From the back of the book:
Rosalinda Fitzroy had been asleep for 62 years when she was woken by a kiss.
Locked away in the chemically-induced slumber of a stasis tube in a forgotten sub-basement, sixteen-year-old Rose slept straight through the Dark Times that killed millions and utterly changed the world she knew. Now, her parents and her first love are long dead, and Rose – hailed upon her awakening as the long-lost heir to an interplanetary empire – is thrust alone into a future in which she is viewed as either a freak or a threat.
Desperate to put the past behind her and adapt to her new world, Rose finds herself drawn to the boy who kissed her awake, hoping that he can help her to start fresh. But when a deadly danger jeopardizes her fragile new existence, Rose must face the ghosts of her past with open eyes – or be left without any future at all.
A lot of the young adult scifi that I’ve heard of or read lately have been very dystopian – which typically I love. The fact that this wasn’t quite dystopian, and not quite so heavy reading as a lot of scifi seems to be these days, was actually quite a refreshing change. Not to say that the world Rose wakens in is a utopia – it seems to be quite the opposite at times – but it’s a lot lighter and more feel-good than other YA scifi books (which happened to be exactly what I needed when I read it).
Not to say that this is fluff – it covers some themes that are quite the opposite, in fact. Such as, say, the theme of parents abusing their children. While it wasn’t physical violence, Rose certainly did receive a goodly amount of abuse from her parents – and it’s frustrating seeing or reading about situations where the victims don’t even realize that they are being victimized, and accept what is being done to them. I can imagine that in a situation like Rose’s, where from a small age your parents put you in a stasis chamber whenever it isn’t convenient for them to have to take care of a child, it would become what you consider normal. You wouldn’t know any different. It was rather heartbreaking to read about a child who has come to believe it’s okay to basically be shut up in a closet whenever your parents don’t want to have to deal with you.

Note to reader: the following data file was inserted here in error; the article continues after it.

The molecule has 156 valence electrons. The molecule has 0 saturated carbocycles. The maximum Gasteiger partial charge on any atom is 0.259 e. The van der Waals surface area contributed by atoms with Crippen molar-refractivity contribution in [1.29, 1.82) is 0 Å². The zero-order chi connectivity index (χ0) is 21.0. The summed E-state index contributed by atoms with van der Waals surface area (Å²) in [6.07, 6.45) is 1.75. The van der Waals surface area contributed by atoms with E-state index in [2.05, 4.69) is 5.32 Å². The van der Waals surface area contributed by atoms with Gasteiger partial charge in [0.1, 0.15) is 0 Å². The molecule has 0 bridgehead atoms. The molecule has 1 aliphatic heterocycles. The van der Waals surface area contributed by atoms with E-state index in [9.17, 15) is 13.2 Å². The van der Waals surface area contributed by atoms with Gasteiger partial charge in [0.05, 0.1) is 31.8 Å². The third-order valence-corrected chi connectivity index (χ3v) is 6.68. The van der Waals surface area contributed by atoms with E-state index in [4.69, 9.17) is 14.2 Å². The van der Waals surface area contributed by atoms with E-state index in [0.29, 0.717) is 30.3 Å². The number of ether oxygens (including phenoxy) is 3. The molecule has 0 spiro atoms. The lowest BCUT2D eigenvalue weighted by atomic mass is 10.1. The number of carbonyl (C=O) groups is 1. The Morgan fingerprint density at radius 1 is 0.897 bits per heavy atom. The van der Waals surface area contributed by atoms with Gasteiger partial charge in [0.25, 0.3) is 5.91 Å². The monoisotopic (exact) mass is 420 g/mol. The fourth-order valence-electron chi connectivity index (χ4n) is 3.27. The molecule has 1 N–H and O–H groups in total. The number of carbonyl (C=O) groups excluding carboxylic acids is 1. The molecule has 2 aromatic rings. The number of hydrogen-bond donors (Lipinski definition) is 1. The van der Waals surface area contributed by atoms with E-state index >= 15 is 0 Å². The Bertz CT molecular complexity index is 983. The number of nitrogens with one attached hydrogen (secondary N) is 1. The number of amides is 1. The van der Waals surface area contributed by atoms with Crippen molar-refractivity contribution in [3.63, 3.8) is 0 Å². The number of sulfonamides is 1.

In fact, there was a lot in this novel that was rather heartbreaking – I found myself tearing up quite a bit. This poor girl certainly had a very tough time in the new life she found herself in. Waking up, only to find that the world you lived in was destroyed by disease, along with everyone you know would be hard enough. To find out that the guy you crush on is only nice to you as a sense of obligation and actually finds you rather terrifying doesn’t make things any easier. Learning that you’re the future head of a huge intergalactic corporation and your parents have seen to it that you will never succeed in school, seems to add the icing to the cake. Except, OH WAIT! There’s also totally a killer automaton after you as well. Huh. Seems like our poor little Rose can’t catch a break.
A Long, Long Sleep was actually quite the heartwarming and positive tale throughout it all though – about a girl who overcomes all the shit that life has thrown at her, who learns that she is so much smarter and braver than she ever imagined.
This would be a good book for those who aren’t really sure whether they like scifi. It’s very much in the soft scifi end of the spectrum, and almost feels more fantasy – aside from the fact that there’s an alien and pods where people can cryogenically sleep for a determined (or undetermined, as in Rose’s case) period of time.
The Bottom Line
Definitely an enjoyable debut from this author &ndash I will be looking for more from her in the future. Recommended to those who want to give scifi a try.